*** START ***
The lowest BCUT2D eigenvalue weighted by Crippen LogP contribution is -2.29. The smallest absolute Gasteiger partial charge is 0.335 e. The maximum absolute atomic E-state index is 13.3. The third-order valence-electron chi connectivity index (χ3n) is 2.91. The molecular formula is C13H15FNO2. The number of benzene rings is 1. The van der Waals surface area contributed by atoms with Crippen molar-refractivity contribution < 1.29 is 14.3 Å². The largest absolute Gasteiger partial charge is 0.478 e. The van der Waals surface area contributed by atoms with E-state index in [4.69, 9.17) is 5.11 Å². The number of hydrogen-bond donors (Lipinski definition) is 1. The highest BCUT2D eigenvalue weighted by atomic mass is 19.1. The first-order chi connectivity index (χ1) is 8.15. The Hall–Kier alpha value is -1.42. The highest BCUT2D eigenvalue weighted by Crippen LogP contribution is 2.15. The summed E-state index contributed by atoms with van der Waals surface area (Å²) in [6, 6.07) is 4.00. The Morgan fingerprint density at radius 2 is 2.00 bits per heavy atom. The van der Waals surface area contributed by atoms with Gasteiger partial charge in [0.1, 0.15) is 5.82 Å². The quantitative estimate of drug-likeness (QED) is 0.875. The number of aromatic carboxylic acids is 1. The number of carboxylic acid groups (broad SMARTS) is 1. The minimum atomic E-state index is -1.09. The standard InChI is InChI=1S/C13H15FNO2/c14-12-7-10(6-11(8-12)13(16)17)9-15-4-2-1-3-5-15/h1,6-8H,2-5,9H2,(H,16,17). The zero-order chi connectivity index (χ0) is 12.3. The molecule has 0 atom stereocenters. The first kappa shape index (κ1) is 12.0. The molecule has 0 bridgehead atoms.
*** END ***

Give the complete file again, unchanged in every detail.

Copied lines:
The lowest BCUT2D eigenvalue weighted by Crippen LogP contribution is -2.29. The smallest absolute Gasteiger partial charge is 0.335 e. The maximum absolute atomic E-state index is 13.3. The third-order valence-electron chi connectivity index (χ3n) is 2.91. The molecular formula is C13H15FNO2. The number of benzene rings is 1. The van der Waals surface area contributed by atoms with Crippen molar-refractivity contribution < 1.29 is 14.3 Å². The largest absolute Gasteiger partial charge is 0.478 e. The van der Waals surface area contributed by atoms with E-state index in [4.69, 9.17) is 5.11 Å². The number of hydrogen-bond donors (Lipinski definition) is 1. The highest BCUT2D eigenvalue weighted by atomic mass is 19.1. The first-order chi connectivity index (χ1) is 8.15. The Hall–Kier alpha value is -1.42. The highest BCUT2D eigenvalue weighted by Crippen LogP contribution is 2.15. The summed E-state index contributed by atoms with van der Waals surface area (Å²) in [6, 6.07) is 4.00. The Morgan fingerprint density at radius 2 is 2.00 bits per heavy atom. The van der Waals surface area contributed by atoms with Gasteiger partial charge in [0.1, 0.15) is 5.82 Å². The quantitative estimate of drug-likeness (QED) is 0.875. The number of aromatic carboxylic acids is 1. The number of carboxylic acid groups (broad SMARTS) is 1. The minimum atomic E-state index is -1.09. The standard InChI is InChI=1S/C13H15FNO2/c14-12-7-10(6-11(8-12)13(16)17)9-15-4-2-1-3-5-15/h1,6-8H,2-5,9H2,(H,16,17). The zero-order chi connectivity index (χ0) is 12.3. The molecule has 0 atom stereocenters. The first kappa shape index (κ1) is 12.0. The molecule has 0 bridgehead atoms.